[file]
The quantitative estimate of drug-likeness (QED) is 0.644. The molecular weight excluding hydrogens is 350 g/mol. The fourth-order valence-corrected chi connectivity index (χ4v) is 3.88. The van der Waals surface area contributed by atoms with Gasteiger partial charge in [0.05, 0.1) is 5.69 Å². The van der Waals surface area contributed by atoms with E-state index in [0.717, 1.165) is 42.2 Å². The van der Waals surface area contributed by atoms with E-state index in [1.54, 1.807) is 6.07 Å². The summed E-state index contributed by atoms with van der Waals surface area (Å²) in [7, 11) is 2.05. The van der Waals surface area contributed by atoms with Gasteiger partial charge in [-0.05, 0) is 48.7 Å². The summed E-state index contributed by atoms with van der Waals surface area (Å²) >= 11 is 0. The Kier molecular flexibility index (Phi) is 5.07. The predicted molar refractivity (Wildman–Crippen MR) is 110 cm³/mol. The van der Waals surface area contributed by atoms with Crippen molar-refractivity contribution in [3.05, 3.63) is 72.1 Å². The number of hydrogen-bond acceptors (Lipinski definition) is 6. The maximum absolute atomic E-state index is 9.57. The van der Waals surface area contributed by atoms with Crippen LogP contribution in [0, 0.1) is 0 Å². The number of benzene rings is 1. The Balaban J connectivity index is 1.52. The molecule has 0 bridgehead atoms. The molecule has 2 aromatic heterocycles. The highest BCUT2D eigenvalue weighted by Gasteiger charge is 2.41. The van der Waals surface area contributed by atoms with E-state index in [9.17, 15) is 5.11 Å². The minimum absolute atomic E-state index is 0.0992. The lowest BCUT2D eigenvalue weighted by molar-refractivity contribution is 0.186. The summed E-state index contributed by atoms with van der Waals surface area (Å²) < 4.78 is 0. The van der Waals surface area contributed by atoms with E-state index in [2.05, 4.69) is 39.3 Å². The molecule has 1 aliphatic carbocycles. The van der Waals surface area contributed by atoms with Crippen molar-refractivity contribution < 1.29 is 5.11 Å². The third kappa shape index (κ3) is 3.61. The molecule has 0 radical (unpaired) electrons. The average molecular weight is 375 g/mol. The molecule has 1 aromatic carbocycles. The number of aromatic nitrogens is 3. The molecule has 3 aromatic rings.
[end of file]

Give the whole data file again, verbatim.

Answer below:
The quantitative estimate of drug-likeness (QED) is 0.644. The molecular weight excluding hydrogens is 350 g/mol. The fourth-order valence-corrected chi connectivity index (χ4v) is 3.88. The van der Waals surface area contributed by atoms with Gasteiger partial charge in [0.05, 0.1) is 5.69 Å². The van der Waals surface area contributed by atoms with E-state index in [0.717, 1.165) is 42.2 Å². The van der Waals surface area contributed by atoms with E-state index in [1.54, 1.807) is 6.07 Å². The summed E-state index contributed by atoms with van der Waals surface area (Å²) in [7, 11) is 2.05. The van der Waals surface area contributed by atoms with Gasteiger partial charge in [-0.05, 0) is 48.7 Å². The summed E-state index contributed by atoms with van der Waals surface area (Å²) >= 11 is 0. The Kier molecular flexibility index (Phi) is 5.07. The predicted molar refractivity (Wildman–Crippen MR) is 110 cm³/mol. The van der Waals surface area contributed by atoms with Crippen molar-refractivity contribution in [3.05, 3.63) is 72.1 Å². The number of hydrogen-bond acceptors (Lipinski definition) is 6. The maximum absolute atomic E-state index is 9.57. The van der Waals surface area contributed by atoms with Crippen LogP contribution in [0, 0.1) is 0 Å². The number of benzene rings is 1. The Balaban J connectivity index is 1.52. The molecule has 0 bridgehead atoms. The molecule has 2 aromatic heterocycles. The highest BCUT2D eigenvalue weighted by Gasteiger charge is 2.41. The van der Waals surface area contributed by atoms with E-state index in [9.17, 15) is 5.11 Å². The minimum absolute atomic E-state index is 0.0992. The lowest BCUT2D eigenvalue weighted by molar-refractivity contribution is 0.186. The summed E-state index contributed by atoms with van der Waals surface area (Å²) < 4.78 is 0. The van der Waals surface area contributed by atoms with E-state index in [2.05, 4.69) is 39.3 Å². The molecule has 1 aliphatic carbocycles. The van der Waals surface area contributed by atoms with Crippen molar-refractivity contribution < 1.29 is 5.11 Å². The third kappa shape index (κ3) is 3.61. The molecule has 0 radical (unpaired) electrons. The average molecular weight is 375 g/mol. The molecule has 1 aromatic carbocycles. The number of aromatic nitrogens is 3. The molecule has 3 aromatic rings.